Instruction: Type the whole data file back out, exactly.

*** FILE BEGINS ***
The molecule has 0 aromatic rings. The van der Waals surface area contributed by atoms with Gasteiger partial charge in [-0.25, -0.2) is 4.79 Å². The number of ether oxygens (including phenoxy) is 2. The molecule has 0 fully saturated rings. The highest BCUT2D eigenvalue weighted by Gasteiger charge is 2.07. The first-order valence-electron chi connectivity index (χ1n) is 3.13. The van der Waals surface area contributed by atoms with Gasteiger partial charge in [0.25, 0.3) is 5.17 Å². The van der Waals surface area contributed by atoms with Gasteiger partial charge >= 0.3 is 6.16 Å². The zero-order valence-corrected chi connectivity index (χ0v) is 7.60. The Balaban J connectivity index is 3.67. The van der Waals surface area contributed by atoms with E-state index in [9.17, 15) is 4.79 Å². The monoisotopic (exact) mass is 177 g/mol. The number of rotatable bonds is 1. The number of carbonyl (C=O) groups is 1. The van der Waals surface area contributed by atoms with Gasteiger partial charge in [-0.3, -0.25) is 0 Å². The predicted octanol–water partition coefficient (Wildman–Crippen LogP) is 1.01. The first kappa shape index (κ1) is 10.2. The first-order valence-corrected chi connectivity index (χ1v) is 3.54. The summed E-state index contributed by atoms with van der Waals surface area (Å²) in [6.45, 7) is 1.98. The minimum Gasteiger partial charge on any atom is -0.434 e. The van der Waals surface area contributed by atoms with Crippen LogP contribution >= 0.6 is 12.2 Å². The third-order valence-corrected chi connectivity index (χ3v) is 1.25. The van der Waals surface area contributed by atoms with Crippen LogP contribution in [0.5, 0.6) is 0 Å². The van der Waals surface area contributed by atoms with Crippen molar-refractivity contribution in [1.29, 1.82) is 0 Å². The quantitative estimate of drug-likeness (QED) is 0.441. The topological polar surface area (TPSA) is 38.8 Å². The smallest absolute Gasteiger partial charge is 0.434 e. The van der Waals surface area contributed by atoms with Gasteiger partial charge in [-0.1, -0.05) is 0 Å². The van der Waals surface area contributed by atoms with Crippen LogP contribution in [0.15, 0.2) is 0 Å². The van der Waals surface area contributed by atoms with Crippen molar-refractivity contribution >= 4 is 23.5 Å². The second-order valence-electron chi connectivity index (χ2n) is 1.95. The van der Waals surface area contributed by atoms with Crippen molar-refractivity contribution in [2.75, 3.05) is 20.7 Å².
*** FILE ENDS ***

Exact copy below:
The molecule has 0 aromatic rings. The van der Waals surface area contributed by atoms with Gasteiger partial charge in [-0.25, -0.2) is 4.79 Å². The number of ether oxygens (including phenoxy) is 2. The molecule has 0 fully saturated rings. The highest BCUT2D eigenvalue weighted by Gasteiger charge is 2.07. The first-order valence-electron chi connectivity index (χ1n) is 3.13. The van der Waals surface area contributed by atoms with Gasteiger partial charge in [0.25, 0.3) is 5.17 Å². The van der Waals surface area contributed by atoms with Gasteiger partial charge >= 0.3 is 6.16 Å². The zero-order valence-corrected chi connectivity index (χ0v) is 7.60. The Balaban J connectivity index is 3.67. The van der Waals surface area contributed by atoms with E-state index in [9.17, 15) is 4.79 Å². The monoisotopic (exact) mass is 177 g/mol. The number of rotatable bonds is 1. The number of carbonyl (C=O) groups is 1. The van der Waals surface area contributed by atoms with Gasteiger partial charge in [-0.3, -0.25) is 0 Å². The predicted octanol–water partition coefficient (Wildman–Crippen LogP) is 1.01. The first kappa shape index (κ1) is 10.2. The first-order valence-corrected chi connectivity index (χ1v) is 3.54. The summed E-state index contributed by atoms with van der Waals surface area (Å²) in [6.45, 7) is 1.98. The minimum Gasteiger partial charge on any atom is -0.434 e. The van der Waals surface area contributed by atoms with Crippen LogP contribution >= 0.6 is 12.2 Å². The third-order valence-corrected chi connectivity index (χ3v) is 1.25. The van der Waals surface area contributed by atoms with Crippen LogP contribution in [0.5, 0.6) is 0 Å². The van der Waals surface area contributed by atoms with Crippen molar-refractivity contribution in [1.29, 1.82) is 0 Å². The quantitative estimate of drug-likeness (QED) is 0.441. The topological polar surface area (TPSA) is 38.8 Å². The smallest absolute Gasteiger partial charge is 0.434 e. The van der Waals surface area contributed by atoms with Gasteiger partial charge in [-0.1, -0.05) is 0 Å². The van der Waals surface area contributed by atoms with Crippen LogP contribution in [0.15, 0.2) is 0 Å². The van der Waals surface area contributed by atoms with Crippen molar-refractivity contribution >= 4 is 23.5 Å². The second-order valence-electron chi connectivity index (χ2n) is 1.95. The van der Waals surface area contributed by atoms with Crippen molar-refractivity contribution in [2.75, 3.05) is 20.7 Å².